benefits in having the private sector invested as a key stakeholder to increase
its chances of success. 

2.    Procurement
The need for a structured and consistent government procurement process
is obvious, in order to
ensure transparency and fairness. However, when dealing with constantly
evolving technology, which is to be connected across multiple sites and with
legacy systems, such a process can be prohibitive. This fixed process coupled
with multiple stakeholders across various layers of government departments
could stifle any attempts at innovation. 

3.    Supplier
A customer’s dependency on a single supplier is a common fear in
large-scale IT projects. There are a number of benefits (both practically and commercially) for
having a single ‘prime’ IT contractor running parts of a customer’s IT estate; however, there are
significant risks when it comes to wanting to use updated technology or simply
exiting the relationship. In some cases, the existing IT supplier’s knowledge
of a customer’s IT
systems surpasses that of some of the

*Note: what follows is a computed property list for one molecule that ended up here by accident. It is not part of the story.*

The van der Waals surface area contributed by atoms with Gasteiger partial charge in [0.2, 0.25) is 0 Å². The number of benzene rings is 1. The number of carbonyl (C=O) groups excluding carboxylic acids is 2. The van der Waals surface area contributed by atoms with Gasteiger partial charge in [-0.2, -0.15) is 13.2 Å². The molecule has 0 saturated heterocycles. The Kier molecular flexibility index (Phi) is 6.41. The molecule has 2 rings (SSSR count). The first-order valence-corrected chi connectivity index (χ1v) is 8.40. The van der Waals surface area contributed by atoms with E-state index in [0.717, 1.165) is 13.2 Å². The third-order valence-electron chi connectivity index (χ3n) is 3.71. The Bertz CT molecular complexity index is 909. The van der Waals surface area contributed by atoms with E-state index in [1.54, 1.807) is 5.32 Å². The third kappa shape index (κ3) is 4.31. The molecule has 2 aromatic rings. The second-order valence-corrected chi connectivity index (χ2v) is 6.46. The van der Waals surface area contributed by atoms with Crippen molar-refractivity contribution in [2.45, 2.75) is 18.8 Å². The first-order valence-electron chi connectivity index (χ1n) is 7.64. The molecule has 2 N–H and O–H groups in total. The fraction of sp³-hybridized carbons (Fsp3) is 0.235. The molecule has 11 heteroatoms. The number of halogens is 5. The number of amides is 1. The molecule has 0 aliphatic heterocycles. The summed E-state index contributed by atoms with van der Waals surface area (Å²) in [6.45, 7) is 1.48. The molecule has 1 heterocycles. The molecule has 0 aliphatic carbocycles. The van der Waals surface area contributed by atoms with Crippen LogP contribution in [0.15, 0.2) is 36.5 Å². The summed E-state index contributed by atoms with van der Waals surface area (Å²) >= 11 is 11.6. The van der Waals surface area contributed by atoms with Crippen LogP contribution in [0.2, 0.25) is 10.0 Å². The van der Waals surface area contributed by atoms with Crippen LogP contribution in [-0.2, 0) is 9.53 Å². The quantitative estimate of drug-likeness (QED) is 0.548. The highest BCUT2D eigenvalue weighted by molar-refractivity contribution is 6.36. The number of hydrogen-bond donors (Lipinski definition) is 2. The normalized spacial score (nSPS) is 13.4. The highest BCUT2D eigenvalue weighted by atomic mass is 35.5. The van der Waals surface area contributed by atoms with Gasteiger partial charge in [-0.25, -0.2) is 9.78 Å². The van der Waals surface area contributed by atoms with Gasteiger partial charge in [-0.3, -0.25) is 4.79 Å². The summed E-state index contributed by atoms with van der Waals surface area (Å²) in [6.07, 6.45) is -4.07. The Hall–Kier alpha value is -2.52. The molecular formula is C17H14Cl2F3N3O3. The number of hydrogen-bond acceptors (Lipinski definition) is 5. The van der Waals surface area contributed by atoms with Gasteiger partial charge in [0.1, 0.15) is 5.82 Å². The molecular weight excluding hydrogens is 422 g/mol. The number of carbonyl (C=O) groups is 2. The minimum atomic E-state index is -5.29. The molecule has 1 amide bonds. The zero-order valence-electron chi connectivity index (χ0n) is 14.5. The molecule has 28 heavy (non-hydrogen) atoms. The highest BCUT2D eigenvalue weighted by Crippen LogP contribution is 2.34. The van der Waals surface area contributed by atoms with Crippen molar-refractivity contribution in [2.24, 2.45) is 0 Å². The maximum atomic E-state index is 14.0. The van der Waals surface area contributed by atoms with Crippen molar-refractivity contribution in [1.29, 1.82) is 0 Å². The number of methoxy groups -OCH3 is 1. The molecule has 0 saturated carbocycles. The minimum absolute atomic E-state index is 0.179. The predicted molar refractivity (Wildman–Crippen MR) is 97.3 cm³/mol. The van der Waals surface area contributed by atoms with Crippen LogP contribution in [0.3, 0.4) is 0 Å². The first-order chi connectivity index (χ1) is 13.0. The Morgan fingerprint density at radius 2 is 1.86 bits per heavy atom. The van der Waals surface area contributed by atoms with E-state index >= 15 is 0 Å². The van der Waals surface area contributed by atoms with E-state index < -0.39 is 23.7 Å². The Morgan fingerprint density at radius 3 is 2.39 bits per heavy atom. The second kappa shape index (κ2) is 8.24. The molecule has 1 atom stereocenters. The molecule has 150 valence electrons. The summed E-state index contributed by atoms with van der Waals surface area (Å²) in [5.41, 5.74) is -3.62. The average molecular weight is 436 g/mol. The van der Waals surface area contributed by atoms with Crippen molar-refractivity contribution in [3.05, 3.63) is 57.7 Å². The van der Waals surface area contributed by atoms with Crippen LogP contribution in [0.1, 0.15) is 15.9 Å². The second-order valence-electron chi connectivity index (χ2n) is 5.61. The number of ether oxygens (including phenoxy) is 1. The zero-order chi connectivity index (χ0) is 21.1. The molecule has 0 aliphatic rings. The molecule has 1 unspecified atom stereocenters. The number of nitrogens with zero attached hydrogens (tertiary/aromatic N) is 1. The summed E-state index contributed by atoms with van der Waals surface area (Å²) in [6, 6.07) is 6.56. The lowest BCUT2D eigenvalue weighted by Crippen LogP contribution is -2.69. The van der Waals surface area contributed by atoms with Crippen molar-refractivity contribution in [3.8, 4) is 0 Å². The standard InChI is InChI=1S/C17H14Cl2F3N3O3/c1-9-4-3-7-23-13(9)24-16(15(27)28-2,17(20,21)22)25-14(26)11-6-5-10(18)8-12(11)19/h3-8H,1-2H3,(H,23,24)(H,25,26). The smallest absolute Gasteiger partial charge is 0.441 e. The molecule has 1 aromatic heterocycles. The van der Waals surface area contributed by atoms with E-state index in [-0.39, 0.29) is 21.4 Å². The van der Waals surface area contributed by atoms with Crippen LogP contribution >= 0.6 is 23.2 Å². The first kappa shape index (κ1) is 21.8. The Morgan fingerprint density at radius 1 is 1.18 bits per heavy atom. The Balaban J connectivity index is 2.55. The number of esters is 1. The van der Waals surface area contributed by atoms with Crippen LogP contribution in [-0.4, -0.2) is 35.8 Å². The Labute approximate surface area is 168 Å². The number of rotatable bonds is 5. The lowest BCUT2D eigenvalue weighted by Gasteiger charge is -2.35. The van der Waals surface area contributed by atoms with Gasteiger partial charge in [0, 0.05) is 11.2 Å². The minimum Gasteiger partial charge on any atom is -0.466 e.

customer’s own staff. More significant though is the system’s interoperability with a new
supplier’s software/hardware. Large parts of a customer’s IT estate is often
built around the main IT supplier’s software or hardware. A successful
implementation of a ‘smart’
city would need a significant amount of flexibility to be able to adapt to
changes to technology and connect to a wide range of third-party software and

4.    Ownership
of data
The commercial and strategic value of the ‘big data’ that would be generated by such an
initiative would be significant and it would not be surprising to see the IT
suppliers wanting at least partial ownership of this data. The contractual
structure of the relationship will more than likely determine the outcome of
the ownership question. If the engagement with the IT provider is based on a
simple ‘customer-supplier’ relationship then the government or local authority
is likely to have more success in seeking to own the data. However, if the relationship is based on a
public-private partnership, as set out under Funding, then the IT
providers are likely to want to benefit from the data as added consideration for their investment. 

5.    Security
One of the most obvious challenges in creating a ‘smart’ city is identifying and remedying the security vulnerabilities. Connecting critical infrastructure to
the internet and placing significant data in the cloud increases the risk of
hacking and other forms of cyber-attacks on the connected infrastructure. The frequency
and level of sophistication of these cyber-attacks have increased significantly
over the years, witness the allegations of state sponsored cyber-attacks during